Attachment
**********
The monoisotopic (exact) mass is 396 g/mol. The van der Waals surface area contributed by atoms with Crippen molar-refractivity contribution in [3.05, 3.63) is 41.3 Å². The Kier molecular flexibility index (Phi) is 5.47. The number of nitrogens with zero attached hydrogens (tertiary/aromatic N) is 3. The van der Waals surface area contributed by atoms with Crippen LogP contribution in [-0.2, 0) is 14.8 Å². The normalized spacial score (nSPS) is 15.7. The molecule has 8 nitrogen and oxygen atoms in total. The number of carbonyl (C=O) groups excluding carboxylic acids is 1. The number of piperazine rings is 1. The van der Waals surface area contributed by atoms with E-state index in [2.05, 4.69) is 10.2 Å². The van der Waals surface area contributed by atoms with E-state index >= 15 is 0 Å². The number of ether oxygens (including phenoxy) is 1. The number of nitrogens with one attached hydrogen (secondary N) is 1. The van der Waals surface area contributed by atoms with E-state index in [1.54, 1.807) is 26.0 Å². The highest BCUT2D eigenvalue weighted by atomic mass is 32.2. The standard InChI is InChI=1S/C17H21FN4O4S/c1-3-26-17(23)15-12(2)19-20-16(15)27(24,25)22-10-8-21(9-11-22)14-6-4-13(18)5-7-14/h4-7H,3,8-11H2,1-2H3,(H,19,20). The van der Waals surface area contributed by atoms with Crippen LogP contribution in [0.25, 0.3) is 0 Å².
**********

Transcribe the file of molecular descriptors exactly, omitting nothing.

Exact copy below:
The monoisotopic (exact) mass is 396 g/mol. The van der Waals surface area contributed by atoms with Crippen molar-refractivity contribution in [3.05, 3.63) is 41.3 Å². The Kier molecular flexibility index (Phi) is 5.47. The number of nitrogens with zero attached hydrogens (tertiary/aromatic N) is 3. The van der Waals surface area contributed by atoms with Crippen LogP contribution in [-0.2, 0) is 14.8 Å². The normalized spacial score (nSPS) is 15.7. The molecule has 8 nitrogen and oxygen atoms in total. The number of carbonyl (C=O) groups excluding carboxylic acids is 1. The number of piperazine rings is 1. The van der Waals surface area contributed by atoms with E-state index in [2.05, 4.69) is 10.2 Å². The van der Waals surface area contributed by atoms with E-state index >= 15 is 0 Å². The number of ether oxygens (including phenoxy) is 1. The number of nitrogens with one attached hydrogen (secondary N) is 1. The van der Waals surface area contributed by atoms with E-state index in [1.54, 1.807) is 26.0 Å². The highest BCUT2D eigenvalue weighted by atomic mass is 32.2. The standard InChI is InChI=1S/C17H21FN4O4S/c1-3-26-17(23)15-12(2)19-20-16(15)27(24,25)22-10-8-21(9-11-22)14-6-4-13(18)5-7-14/h4-7H,3,8-11H2,1-2H3,(H,19,20). The van der Waals surface area contributed by atoms with Crippen LogP contribution in [0.25, 0.3) is 0 Å².